If you’re not familiar with stippling, or as our friends from Method Burn say, “burning tiny dots into things you love.”
Burning these dots into polymer handgun frames, grips, fore ends, rail panels and even magazines like PMAGs, is typically done using a soldering iron and a lot of patience. Why do this? As the soldering iron burns a dot or other pattern into the polymer, it leaves behind a raised surface that enhances the texture and aids in your ability to “grip” the stippled product.
I’d never been entirely convinced of the effectiveness of stippling, that is until I gave it a shot myself. Here’s my thoughts on what I found when I attempted my first DIY stippling on a set of Sig grips for my P225/P6 and why next time I’ll probably call our friends at Method Burn to use their services!
As mentioned, the typical tool in stippling is the old standby soldering iron. While it’s purpose has always been electrically heating up solder to connect electrical components. Stipplers have found another use for them in our industry which is similar to pyrography (burning designs into wood and plastic). In addition to the textured surface stippling provides, it’s truly art as well. I’ve seen many stippled patterns that I’d certainly classify as artistic.
The root of stippling isn’t to make a gun pretty though, it’s to provide a better grip. As mentioned, I’ve never been thoroughly convinced stippling is truly beneficial, until I tried it myself. I’d shot friend’s guns that had it done and while it was nice I just didn’t see what all the fuss was about.
A few weeks back I ordered a spare set of grips for my P225/P6 from Top Gun Supply and decided to give Stippling a shot. I started off with a soldering iron I already had and was immediately discouraged. The iron I had is a traditional one that has a long distance from the handle to the actual heated tip. This caused a problem with having to be far away from the surface I was working with and almost stupidly burning myself wanting to hold it lower on the iron, which would have burned quite a bit. I’ll admit I’ve even done this in the past too and it took quite awhile to heal.
So after almost burning myself like that again and realizing the iron I had was melting the grips too much and melting the dot too deep, I opted for a better soldering iron that featured some things I like. The first was being able to hold it like a pen, closer to the tip. This gave me better balance and allowed me to work closer to the grips and more efficiently burn the dots. The second benefit was it being wireless. Battery powered meant not worrying about a cord getting in the way or needing to be close to an outlet or hooked to an extension cord. The final and most important feature of my new soldering iron was variable temperature. As mentioned my original iron was burning too deep into the polymer as it got hotter, this led to stringy plastic all over the place and crappy results.
The iron I finally went with was a Weller BP860MP. It was only about $20 and I used it on the low power setting for these grips. Even a surface as small as a set of grips will make your hand worn out after awhile and made me have even more respect for Method Burn and the stippling jobs they do for others. There’s really nothing to stippling other than coming up with whatever pattern you’d like to try. As you can see I just burned dots, but other techniques I’ve seen is angling the iron so that it’s more of a “teardrop” pattern or getting more aggressive with the iron and leaving a heavily textured surface.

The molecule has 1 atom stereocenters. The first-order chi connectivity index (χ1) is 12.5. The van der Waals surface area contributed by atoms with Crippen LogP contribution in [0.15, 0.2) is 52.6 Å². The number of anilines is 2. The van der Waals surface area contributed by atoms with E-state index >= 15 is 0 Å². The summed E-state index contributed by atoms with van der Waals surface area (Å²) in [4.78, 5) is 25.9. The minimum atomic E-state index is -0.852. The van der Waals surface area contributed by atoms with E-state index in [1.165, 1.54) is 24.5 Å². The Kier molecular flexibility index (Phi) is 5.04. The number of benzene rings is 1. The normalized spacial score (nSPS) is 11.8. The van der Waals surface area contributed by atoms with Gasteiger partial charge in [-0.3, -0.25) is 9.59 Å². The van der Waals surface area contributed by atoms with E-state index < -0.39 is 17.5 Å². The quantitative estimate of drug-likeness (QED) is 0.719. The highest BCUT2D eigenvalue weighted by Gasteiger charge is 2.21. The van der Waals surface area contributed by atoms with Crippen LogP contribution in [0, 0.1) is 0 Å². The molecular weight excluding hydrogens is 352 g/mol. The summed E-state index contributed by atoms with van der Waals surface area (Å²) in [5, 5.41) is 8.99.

Something I’ve also seen with polymer framed handguns like Glocks is grip reductions, where a section of the polymer frame is taken away to conform the grip better to the individual shooter’s hand size. Let’s face it, the possibilities on polymer framed guns are really endless in regard to what kind of stippling/reductions are possible. This is one of the benefits I see to having a gun with removable/replaceable polymer grips. I can just switch out the grips if I don’t want the stippling any longer, but with a Glock or other polymer frame, you’re stuck with it unless you want to buy a new frame. That’s considerably more costly than a set of grips too. There are certainly benefits of a polymer frame though too, such as stippling other areas your fingers rest, etc.
As I carry IWB (In the Waistband) with my 225, I lightly hit my stippling with some 220 grit sandpaper and have been comfortably carrying it for the last few days. The stippling isn’t very aggressive, but in shooting with it this past weekend I really noticed an increased performance in my shooting both with gloves and without. Before hitting it with sandpaper, the grips seemed to catch my shirt more and I knew if I didn’t hit them with some sandpaper it would wear down my shirts. As mentioned, I’ve just started to carry like this and shoot with stippling. I’m looking forward to running my 225 from concealment during the Haley Strategic Adaptive Handgun course this week that ITS is hosting and updating this post with my thoughts after running a few hundred rounds through my gun.
I hope this article has given you some ideas to consider if you’re up for getting into stippling, or just want to pay someone else do it for you. Since I wasn’t worried too much about messing up a set of grips I started in on those, but before you attempt stippling your polymer framed handgun, you might want to consider practicing on something like an inexpensive PMAG first.
Have you already been stippling? What are your results like and do you see a benefit to it?
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